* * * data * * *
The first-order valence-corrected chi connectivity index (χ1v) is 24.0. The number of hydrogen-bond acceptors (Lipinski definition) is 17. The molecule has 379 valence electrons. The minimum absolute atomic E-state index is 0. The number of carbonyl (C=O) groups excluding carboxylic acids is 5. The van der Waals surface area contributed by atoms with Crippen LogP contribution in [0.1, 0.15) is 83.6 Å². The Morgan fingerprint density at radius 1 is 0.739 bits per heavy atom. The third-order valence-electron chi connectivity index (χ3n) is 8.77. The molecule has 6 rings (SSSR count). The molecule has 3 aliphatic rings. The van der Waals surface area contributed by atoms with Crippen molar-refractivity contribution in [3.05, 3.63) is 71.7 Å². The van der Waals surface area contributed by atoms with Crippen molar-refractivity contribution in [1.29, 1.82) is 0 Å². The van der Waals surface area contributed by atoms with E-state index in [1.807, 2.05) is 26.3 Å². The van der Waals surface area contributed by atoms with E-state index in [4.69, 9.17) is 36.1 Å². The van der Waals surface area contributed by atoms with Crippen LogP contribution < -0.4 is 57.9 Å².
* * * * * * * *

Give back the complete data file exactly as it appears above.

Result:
The first-order valence-corrected chi connectivity index (χ1v) is 24.0. The number of hydrogen-bond acceptors (Lipinski definition) is 17. The molecule has 379 valence electrons. The minimum absolute atomic E-state index is 0. The number of carbonyl (C=O) groups excluding carboxylic acids is 5. The van der Waals surface area contributed by atoms with Crippen LogP contribution in [0.1, 0.15) is 83.6 Å². The Morgan fingerprint density at radius 1 is 0.739 bits per heavy atom. The third-order valence-electron chi connectivity index (χ3n) is 8.77. The molecule has 6 rings (SSSR count). The molecule has 3 aliphatic rings. The van der Waals surface area contributed by atoms with Crippen molar-refractivity contribution in [3.05, 3.63) is 71.7 Å². The van der Waals surface area contributed by atoms with Crippen molar-refractivity contribution in [1.29, 1.82) is 0 Å². The van der Waals surface area contributed by atoms with E-state index in [1.807, 2.05) is 26.3 Å². The van der Waals surface area contributed by atoms with E-state index in [4.69, 9.17) is 36.1 Å². The van der Waals surface area contributed by atoms with Crippen LogP contribution < -0.4 is 57.9 Å².